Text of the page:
Former Chief of Staff to Donald Trump, Mark Meadows, could have dealt a significant blow to Trump’s defense in the federal classified documents case. According to sources, Meadows informed Special Counsel Jack Smith’s office that he had no recollection of Trump attempting to declassify sensitive materials before leaving office. Meadows also denied knowledge of any presidential order for automatic declassification of such documents removed from the White House. Trump faces 40 charges related to retaining classified documents after his presidency and obstructing their retrieval.
Trump has consistently denied wrongdoing, including his claim of declassifying documents retrieved by the FBI from his Mar-a-Lago resort. An audio tape surfaced in June where Trump discussed having a “highly confidential” Pentagon paper but acknowledged he could no longer declassify it.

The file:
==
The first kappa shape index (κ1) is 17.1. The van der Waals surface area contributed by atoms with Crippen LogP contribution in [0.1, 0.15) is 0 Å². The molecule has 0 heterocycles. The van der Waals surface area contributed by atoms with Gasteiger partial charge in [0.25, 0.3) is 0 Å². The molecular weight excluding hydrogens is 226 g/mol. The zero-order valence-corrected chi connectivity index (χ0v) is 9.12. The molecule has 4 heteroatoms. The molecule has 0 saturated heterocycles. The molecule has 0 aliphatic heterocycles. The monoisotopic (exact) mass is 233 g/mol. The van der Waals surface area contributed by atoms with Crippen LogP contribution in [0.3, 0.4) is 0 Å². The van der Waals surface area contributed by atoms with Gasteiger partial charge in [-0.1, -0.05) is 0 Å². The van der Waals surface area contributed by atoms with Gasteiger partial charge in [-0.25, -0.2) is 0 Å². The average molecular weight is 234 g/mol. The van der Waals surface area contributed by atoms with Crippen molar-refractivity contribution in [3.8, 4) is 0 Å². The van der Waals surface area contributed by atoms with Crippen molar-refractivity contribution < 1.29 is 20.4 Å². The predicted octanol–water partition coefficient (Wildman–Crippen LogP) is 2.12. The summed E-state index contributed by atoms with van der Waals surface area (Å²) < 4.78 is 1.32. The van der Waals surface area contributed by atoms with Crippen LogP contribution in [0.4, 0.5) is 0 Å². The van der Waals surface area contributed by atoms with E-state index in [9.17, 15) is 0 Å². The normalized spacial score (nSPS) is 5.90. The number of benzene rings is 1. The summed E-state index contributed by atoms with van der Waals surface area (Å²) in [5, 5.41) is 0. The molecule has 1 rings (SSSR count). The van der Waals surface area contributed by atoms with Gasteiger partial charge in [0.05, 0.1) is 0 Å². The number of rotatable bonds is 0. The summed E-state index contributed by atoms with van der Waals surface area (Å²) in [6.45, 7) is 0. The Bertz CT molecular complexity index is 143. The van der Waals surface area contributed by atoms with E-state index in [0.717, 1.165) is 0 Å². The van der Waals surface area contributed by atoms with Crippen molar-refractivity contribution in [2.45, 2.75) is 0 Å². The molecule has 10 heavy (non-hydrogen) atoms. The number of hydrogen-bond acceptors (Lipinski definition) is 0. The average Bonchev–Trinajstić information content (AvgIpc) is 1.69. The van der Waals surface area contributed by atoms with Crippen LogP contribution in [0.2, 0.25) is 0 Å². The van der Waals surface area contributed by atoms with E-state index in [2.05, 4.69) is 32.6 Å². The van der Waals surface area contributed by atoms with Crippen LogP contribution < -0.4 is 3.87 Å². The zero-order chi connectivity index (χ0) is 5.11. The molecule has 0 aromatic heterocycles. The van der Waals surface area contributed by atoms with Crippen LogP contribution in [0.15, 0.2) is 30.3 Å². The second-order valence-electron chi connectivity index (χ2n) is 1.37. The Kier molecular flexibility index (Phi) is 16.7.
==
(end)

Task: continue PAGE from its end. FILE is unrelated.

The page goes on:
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Meadows’ reported statement undermines Trump’s defense. A former U.S. Attorney, Preet Bharara, noted that this testimony, along with Trump’s audio tape, weakens Trump’s assertion of telepathic declassification abilities. Meadows’ proximity to Trump makes him a crucial witness, as he can provide insights into Trump’s actions and thoughts.
Meadows is a central figure in investigations into Trump’s alleged attempts to overturn the 2020 election results. He is among 19 suspects, including Trump, charged in Georgia’s election interference probe by District Attorney Fani Willis. While not implicated as a co-conspirator in the January 6 indictment, suspicions arise that Meadows may have cooperated against Trump in the federal case. However, Bharara suggests that being charged in one case but not the other doesn’t necessarily indicate cooperation.
This development adds complexity to Trump’s legal challenges and raises questions about potential shifts in legal strategies.